This week I recommend to follow @Astro_yyz for interesting tweets from Katrina, an amateur astronomer from Toronto, Canada. For more Twitter follow suggestions see our astronomy list @TheAstroBlog/astronomy
Revisiting the ‘Pillars of Creation’
In 1995, NASA’s Hubble Space Telescope took an iconic image of the Eagle nebula, dubbed the “Pillars of Creation,” highlighting its finger-like pillars where new stars are thought to be forming. Now, the Herschel Space Observatory has a new, expansive view of the region captured in longer-wavelength infrared light. The Herschel mission is led by the European Space Agency, with important NASA contributions. The Eagle nebula is 6,500 light-years away in the constellation of Serpens.
Spectacular Northern Lights From Solar Storm Wow Skywatchers
A dazzling display of auroras lit up the far northern skies Tuesday night (Jan. 24) in a supercharged light show captured on camera by skywatchers around the world. “I was screaming from excitement like a small kid at Christmas,” said skywatcher Jens Buchmann, who watched the northern lights dance across the sky from Kiruna, Sweden. The northern lights show was sparked by an intense solar flare that erupted from the sun late Sunday (Jan. 22).
Giant Asteroid Vesta Likely Cold and Dark Enough for Ice
Though generally thought to be quite dry, roughly half of the giant asteroid Vesta is expected to be so cold and to receive so little sunlight that water ice could have survived there for billions of years, according to the first published models of Vesta’s average global temperatures and illumination by the sun. “Near the north and south poles, the conditions appear to be favorable for water ice to exist beneath the surface,” says Timothy Stubbs of NASA’s Goddard Space Flight Center in Greenbelt, Md., and the University of Maryland.
A vision for a new frontier purpose for American spaceflight
This nation has lost sight not only of what its purpose could and should be, but even a sense of the importance of any collective purpose. Beyond the usual areas where we disagree in our culture, the US no longer defines itself as it should, or worse, we let others define us and not care as we focus inward on our own individual, frequently hollow, pursuits at the expense of our civic duties. Worse, too, many of us — both as individuals and corporations — no longer define ourselves as American, even shunning nationalistic pride as something they are above, something that should be outgrown and left behind.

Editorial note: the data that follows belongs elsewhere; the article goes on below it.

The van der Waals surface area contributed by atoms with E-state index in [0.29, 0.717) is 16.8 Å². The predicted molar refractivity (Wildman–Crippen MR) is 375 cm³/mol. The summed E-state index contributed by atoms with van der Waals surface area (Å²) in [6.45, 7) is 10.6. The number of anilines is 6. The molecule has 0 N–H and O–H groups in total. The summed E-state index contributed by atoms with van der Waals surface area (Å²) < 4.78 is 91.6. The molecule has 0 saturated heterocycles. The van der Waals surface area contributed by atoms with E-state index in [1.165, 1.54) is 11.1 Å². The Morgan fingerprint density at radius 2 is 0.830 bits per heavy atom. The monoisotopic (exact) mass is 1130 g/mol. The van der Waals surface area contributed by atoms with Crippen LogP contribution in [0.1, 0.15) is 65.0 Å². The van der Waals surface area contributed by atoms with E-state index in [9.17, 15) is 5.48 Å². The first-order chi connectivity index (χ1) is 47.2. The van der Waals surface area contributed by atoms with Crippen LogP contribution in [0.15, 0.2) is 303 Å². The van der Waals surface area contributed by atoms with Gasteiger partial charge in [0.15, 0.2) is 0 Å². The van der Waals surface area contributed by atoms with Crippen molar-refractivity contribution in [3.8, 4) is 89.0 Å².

Strongest Solar Radiation Storm Since 2005
NOAA’s Space Weather Prediction Center — the nation’s official source of warnings and alerts about space weather and its impacts on Earth — has issued a watch for a geomagnetic storm associated with a bright flare on the sun Sunday evening (Jan. 22, 2012). The storm could arrive Tuesday morning, with possible impacts to navigation, the power grid and satellites. Space Weather Prediction Center (SWPC) forecasters have also issued a warning for ongoing “strong” solar radiation storming.
Russian Cargo Ship Leaves Space Station Ahead of Next Vehicle
After 82 days docked to the International Space Station, a Russian Progress resupply freighter pulled away Monday afternoon (Jan. 23) to fly independently into a higher orbit for deployment of a science satellite and setting the stage for another cargo ship launching to the outpost later this week. The Progress M-13M spacecraft reached the station Nov. 2 to deliver three tons of equipment, food, rocket fuel, air and water. It was marked resumption of the Russian-provided supply chain after the August launch failure of the previous ship.
Sunshade Geoengineering More Likely to Improve Global Food Security, Research Suggests
Carbon dioxide emissions from the burning of coal, oil, and gas have been increasing over the past decades, causing Earth to get hotter and hotter. There are concerns that a continuation of these trends could have catastrophic effects, including crop failures in the heat-stressed tropics. This has led some to explore drastic ideas for combating global warming, including the idea of trying to counteract it by reflecting sunlight away from Earth.
Celestial Stunner: Venus to Cross Face of Sun This Year